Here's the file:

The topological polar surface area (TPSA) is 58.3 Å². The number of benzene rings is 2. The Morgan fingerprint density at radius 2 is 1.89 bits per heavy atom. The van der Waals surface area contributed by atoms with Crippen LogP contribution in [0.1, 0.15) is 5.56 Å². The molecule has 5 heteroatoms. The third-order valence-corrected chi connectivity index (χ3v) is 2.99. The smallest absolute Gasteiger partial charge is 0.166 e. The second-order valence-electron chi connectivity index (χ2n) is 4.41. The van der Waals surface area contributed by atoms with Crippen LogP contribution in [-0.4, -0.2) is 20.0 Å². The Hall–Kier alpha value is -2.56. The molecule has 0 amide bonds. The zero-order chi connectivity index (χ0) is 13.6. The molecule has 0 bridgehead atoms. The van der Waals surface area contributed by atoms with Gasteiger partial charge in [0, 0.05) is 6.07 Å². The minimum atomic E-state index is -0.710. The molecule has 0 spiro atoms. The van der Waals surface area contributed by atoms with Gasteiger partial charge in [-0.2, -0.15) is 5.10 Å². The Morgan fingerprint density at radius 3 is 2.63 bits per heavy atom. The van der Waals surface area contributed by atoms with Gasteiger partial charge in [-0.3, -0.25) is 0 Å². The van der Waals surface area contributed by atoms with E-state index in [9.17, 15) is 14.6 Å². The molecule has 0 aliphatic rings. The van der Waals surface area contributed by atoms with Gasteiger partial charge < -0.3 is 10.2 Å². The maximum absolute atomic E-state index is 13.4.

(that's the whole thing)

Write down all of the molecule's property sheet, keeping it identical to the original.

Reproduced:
The topological polar surface area (TPSA) is 58.3 Å². The number of benzene rings is 2. The Morgan fingerprint density at radius 2 is 1.89 bits per heavy atom. The van der Waals surface area contributed by atoms with Crippen LogP contribution in [0.1, 0.15) is 5.56 Å². The molecule has 5 heteroatoms. The third-order valence-corrected chi connectivity index (χ3v) is 2.99. The smallest absolute Gasteiger partial charge is 0.166 e. The second-order valence-electron chi connectivity index (χ2n) is 4.41. The van der Waals surface area contributed by atoms with Crippen LogP contribution in [-0.4, -0.2) is 20.0 Å². The Hall–Kier alpha value is -2.56. The molecule has 0 amide bonds. The zero-order chi connectivity index (χ0) is 13.6. The molecule has 0 bridgehead atoms. The van der Waals surface area contributed by atoms with Gasteiger partial charge in [0, 0.05) is 6.07 Å². The minimum atomic E-state index is -0.710. The molecule has 0 spiro atoms. The van der Waals surface area contributed by atoms with Gasteiger partial charge in [-0.2, -0.15) is 5.10 Å². The Morgan fingerprint density at radius 3 is 2.63 bits per heavy atom. The van der Waals surface area contributed by atoms with Gasteiger partial charge in [-0.3, -0.25) is 0 Å². The van der Waals surface area contributed by atoms with E-state index in [9.17, 15) is 14.6 Å². The molecule has 0 aliphatic rings. The van der Waals surface area contributed by atoms with Gasteiger partial charge < -0.3 is 10.2 Å². The maximum absolute atomic E-state index is 13.4.